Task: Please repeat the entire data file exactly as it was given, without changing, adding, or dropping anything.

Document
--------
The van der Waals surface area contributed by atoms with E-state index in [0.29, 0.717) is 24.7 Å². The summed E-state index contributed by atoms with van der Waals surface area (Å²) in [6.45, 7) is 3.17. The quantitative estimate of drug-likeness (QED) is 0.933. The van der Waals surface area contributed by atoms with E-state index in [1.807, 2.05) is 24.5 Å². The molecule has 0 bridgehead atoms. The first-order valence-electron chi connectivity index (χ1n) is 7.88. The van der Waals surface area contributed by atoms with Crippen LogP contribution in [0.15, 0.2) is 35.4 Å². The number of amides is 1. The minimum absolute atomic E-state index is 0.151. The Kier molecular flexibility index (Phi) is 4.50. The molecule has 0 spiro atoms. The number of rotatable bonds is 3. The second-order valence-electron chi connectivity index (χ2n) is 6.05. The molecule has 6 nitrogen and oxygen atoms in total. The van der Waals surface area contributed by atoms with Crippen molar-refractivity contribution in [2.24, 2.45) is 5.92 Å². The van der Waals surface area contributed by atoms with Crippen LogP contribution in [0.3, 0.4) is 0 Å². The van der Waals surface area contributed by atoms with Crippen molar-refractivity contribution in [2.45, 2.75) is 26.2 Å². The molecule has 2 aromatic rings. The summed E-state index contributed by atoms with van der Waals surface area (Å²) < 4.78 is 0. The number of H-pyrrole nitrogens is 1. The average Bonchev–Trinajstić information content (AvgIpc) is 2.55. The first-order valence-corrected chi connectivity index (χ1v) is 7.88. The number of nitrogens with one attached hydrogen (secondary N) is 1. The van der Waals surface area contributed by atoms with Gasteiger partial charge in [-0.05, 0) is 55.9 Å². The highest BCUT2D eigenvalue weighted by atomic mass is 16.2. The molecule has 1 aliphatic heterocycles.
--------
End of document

The van der Waals surface area contributed by atoms with E-state index in [0.29, 0.717) is 24.7 Å². The summed E-state index contributed by atoms with van der Waals surface area (Å²) in [6.45, 7) is 3.17. The quantitative estimate of drug-likeness (QED) is 0.933. The van der Waals surface area contributed by atoms with E-state index in [1.807, 2.05) is 24.5 Å². The molecule has 0 bridgehead atoms. The first-order valence-electron chi connectivity index (χ1n) is 7.88. The van der Waals surface area contributed by atoms with Crippen LogP contribution in [0.15, 0.2) is 35.4 Å². The number of amides is 1. The minimum absolute atomic E-state index is 0.151. The Kier molecular flexibility index (Phi) is 4.50. The molecule has 0 spiro atoms. The number of rotatable bonds is 3. The second-order valence-electron chi connectivity index (χ2n) is 6.05. The molecule has 6 nitrogen and oxygen atoms in total. The van der Waals surface area contributed by atoms with Crippen molar-refractivity contribution in [2.24, 2.45) is 5.92 Å². The van der Waals surface area contributed by atoms with Crippen LogP contribution in [0.3, 0.4) is 0 Å². The van der Waals surface area contributed by atoms with Crippen molar-refractivity contribution in [2.45, 2.75) is 26.2 Å². The molecule has 2 aromatic rings. The summed E-state index contributed by atoms with van der Waals surface area (Å²) < 4.78 is 0. The number of H-pyrrole nitrogens is 1. The average Bonchev–Trinajstić information content (AvgIpc) is 2.55. The first-order valence-corrected chi connectivity index (χ1v) is 7.88. The number of nitrogens with one attached hydrogen (secondary N) is 1. The van der Waals surface area contributed by atoms with Gasteiger partial charge in [-0.05, 0) is 55.9 Å². The highest BCUT2D eigenvalue weighted by atomic mass is 16.2. The molecule has 1 aliphatic heterocycles.